Clock-induced charges () are an important source of noise in low imaging with cameras. These false counts are created when reading a , as the are transferred to the storage area or as they are travelling through the EM register. While these charges are also generated in conventional , they are negligible since readout noise and are orders of magnitude higher. In contrast, the technology renders the readout noise negligible, thanks to , and is deep cooled to significantly reduce . This means clock-induced charges are the dominant source of noise in most acquisitions.
In, the charges must be transferred down to a single component, the output amplifier, where they are read and can be accessed by the user. In order to move the charges, an electronic oscillator, or clock, generates a patterned electric signal that goes from a high voltage to a low voltage. This clock signal oscillation transfers the signal charges, , on the sensor down to the readout area.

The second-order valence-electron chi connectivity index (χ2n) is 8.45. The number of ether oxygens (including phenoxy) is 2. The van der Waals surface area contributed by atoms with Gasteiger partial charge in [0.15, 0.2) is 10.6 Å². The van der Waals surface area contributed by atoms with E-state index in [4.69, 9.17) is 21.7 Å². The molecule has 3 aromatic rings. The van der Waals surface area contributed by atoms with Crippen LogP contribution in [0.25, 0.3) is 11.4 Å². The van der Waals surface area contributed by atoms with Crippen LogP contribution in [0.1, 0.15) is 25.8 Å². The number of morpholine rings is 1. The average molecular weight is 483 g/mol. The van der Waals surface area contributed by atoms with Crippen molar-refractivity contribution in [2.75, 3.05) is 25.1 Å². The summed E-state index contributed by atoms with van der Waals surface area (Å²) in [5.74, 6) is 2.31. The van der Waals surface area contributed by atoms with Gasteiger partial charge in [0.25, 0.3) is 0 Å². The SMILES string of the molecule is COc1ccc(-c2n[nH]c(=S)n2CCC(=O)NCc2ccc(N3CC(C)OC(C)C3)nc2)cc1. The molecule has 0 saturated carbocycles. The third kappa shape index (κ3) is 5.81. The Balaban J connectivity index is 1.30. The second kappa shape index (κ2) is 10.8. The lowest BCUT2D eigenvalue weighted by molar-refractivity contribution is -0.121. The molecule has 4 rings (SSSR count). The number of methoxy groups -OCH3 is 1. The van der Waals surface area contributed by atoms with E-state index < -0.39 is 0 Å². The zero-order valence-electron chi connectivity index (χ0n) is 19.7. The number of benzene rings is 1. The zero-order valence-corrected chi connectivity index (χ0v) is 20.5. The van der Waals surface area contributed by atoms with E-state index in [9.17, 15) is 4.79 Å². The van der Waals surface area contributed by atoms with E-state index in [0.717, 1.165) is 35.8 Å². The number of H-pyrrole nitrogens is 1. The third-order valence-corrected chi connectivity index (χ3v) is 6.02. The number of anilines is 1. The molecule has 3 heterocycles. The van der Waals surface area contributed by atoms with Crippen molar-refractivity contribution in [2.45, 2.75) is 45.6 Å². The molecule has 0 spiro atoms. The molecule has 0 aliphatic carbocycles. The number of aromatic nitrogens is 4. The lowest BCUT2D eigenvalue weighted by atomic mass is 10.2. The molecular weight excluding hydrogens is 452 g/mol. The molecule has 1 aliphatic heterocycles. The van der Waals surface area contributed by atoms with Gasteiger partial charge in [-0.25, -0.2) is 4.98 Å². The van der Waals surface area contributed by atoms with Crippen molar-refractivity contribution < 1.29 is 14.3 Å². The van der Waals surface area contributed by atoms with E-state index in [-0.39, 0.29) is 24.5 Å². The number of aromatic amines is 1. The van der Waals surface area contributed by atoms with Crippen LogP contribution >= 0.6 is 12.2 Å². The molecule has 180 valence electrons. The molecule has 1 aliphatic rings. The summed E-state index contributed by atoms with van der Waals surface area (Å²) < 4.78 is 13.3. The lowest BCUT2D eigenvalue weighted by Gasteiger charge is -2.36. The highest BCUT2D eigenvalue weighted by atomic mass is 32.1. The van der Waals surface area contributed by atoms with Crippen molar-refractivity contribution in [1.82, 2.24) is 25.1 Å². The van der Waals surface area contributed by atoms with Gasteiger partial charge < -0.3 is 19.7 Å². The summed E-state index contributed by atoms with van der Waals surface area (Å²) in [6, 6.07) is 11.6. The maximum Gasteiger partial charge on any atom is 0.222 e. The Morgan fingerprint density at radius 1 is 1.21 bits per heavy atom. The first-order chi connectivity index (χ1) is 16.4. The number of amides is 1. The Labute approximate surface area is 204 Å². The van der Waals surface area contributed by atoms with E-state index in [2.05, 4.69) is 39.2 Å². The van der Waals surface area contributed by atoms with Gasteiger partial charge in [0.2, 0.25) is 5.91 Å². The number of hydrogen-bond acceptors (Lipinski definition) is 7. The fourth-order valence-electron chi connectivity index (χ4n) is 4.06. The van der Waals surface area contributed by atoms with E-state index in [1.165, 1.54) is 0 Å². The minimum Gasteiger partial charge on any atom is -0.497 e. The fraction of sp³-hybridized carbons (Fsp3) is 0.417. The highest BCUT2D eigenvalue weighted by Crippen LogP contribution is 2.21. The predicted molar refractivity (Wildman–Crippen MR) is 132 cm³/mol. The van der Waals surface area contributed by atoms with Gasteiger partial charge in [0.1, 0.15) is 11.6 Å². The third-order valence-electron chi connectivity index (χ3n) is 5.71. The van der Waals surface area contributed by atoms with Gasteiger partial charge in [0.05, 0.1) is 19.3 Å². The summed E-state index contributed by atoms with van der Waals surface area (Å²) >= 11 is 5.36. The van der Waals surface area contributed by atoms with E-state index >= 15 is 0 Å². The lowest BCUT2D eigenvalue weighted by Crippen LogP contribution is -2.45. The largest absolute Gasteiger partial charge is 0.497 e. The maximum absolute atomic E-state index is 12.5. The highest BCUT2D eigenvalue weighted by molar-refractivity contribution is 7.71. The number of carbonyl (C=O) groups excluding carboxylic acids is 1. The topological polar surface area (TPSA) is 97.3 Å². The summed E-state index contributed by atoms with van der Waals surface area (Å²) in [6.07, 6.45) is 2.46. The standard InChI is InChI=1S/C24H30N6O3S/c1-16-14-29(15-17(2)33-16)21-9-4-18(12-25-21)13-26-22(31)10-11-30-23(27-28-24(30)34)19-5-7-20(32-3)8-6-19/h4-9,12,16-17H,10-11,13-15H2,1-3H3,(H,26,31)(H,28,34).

When these clock signals reach a certain phase, the inversion phase, positive charges (“holes”) are created in the silicon sensor chip. Some of these holes stay trapped on the chip and, once the clock signal ends the inverted phase, they are accelerated. These fast-moving charges can collide with the silicon atoms of the chip with enough force to create an electron. The electron created is then trapped in a pixel with thewhere it becomes indistinguishable from the true signal.